Writings by Greg Lindquist

Victor Pesce, Studio, 2010. Oil on canvas, 24 x 30 inches. Courtesy of Elizabeth Harris Gallery

Tribute to Victor Pesce, 1938-2010


Victor Pesce: Selections, 1978-2010, on view at Elizabeth Harris Gallery


Andrew Moore, Palace Theater, Gary, Indiana 2008. Digital c-print, 62 x 78 inches. Courtesy of Yancey Richardson Gallery

Andrew Moore at Yancey Richardson Gallery


Moore’s subject is the transformative relationship of abandoned architecture to the natural elements, and, through time, its reclamation by the same.


Serban Savu: The Edge of Empire at David Nolan Gallery


Although the architecture’s physical decay reflects its economic uselessness, such romantic titles as The Guardian of the Valley and Mountain of Nostalgia lend emotional value to these dour and severe scenes. These paintings speak to the failed utopian ideas in Communism.


NOTES FROM… North Carolina


In the first of a new series of dispatches from around the US and the world by regular contributors, GREG LINDQUIST charts developments in his native North Carolina


Frank Selby: We Weren’t Never Here


Uncovering a sense of presence through an implied absence, these drawings and paintings explore a peculiar, discontinuous narrative.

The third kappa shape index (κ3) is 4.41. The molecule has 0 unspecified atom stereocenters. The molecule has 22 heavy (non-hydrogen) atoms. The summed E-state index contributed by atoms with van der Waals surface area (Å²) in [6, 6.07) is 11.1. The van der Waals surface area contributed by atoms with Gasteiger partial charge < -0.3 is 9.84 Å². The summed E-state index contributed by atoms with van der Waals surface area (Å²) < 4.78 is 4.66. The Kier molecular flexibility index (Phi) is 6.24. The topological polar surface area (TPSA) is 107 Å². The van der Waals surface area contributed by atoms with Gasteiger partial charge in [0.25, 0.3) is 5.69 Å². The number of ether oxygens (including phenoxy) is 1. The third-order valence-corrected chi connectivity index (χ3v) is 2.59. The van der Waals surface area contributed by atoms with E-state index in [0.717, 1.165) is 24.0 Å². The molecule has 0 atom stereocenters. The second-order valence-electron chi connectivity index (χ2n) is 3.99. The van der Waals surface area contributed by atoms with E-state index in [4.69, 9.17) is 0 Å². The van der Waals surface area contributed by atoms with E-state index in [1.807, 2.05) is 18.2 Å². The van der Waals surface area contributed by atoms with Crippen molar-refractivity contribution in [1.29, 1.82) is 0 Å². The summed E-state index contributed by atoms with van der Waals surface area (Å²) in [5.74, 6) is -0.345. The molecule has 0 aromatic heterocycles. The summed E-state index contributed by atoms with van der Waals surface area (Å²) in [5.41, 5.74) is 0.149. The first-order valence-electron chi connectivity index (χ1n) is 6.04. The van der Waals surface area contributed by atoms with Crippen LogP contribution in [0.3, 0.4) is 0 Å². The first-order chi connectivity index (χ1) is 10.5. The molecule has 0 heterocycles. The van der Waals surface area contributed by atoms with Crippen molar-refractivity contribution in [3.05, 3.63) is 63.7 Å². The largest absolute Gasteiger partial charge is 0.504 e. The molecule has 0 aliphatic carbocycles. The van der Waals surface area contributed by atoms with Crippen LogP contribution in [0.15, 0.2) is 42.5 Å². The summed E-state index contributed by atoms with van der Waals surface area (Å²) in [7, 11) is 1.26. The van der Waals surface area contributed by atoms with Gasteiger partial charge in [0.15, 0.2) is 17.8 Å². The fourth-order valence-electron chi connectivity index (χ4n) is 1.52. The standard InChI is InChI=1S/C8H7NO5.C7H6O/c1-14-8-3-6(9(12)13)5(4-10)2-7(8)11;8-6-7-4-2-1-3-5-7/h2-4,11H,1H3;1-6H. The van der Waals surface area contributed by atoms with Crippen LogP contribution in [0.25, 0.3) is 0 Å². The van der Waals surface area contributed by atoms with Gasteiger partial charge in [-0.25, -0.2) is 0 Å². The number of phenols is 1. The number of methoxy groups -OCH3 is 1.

Marcel Dzama: Even The Ghost of the Past


Marcel Dzama’s drawings evoke the ethos of an adult dreamscape while recalling a style of childrenís picture book.


Lisa Robinson: Snowbound at Klompching Gallery


Although Robinson’s snowscapes recall the nineteenth-century Arctic exploration that captured America’s imagination, her work also conjures our 21st-century fear of natural disaster—that nature will reclaim the manmade landscape by our own disregard for the environment.


Will Cotton in his New York studio, 2008, photograph by Greg Lindquist

Will Cotton


I was reading about Frederick Church and that he had visited the American West and South America– these, which were at the time, very exotic places. And then he made paintings of these places that people had never seen before. And in doing so, introduced this entirely new landscape to the public that people were very excited to see. And I thought, Wow, that’s exactly what I want to do: to build a table-top landscape in the studio and then make paintings of it. So the paintings become a record of this exotic place that existed temporarily, but something no one will ever see in person.


Ryan McGinness: Varied Editions


Laser-cut skateboards, flocked wallpaper, buttons pinned on raw canvas, gold leaf on paper, painted aluminum sculpture and fluorescent-metallic spray paint are all interwoven with his signature silkscreen technique.


Anna Hostvedt: Recent Paintings


Tibor de Nagy Gallery 724 Fifth Avenue New York City 212 262 5050 October 4- November 10, 2007 Anna Hostvedt’s small, intricate paintings offer a personal vision of the mundane. One could say she is painting what Georgio Morandi would have painted had his window faced a non-descript American parking lot instead of an Italian…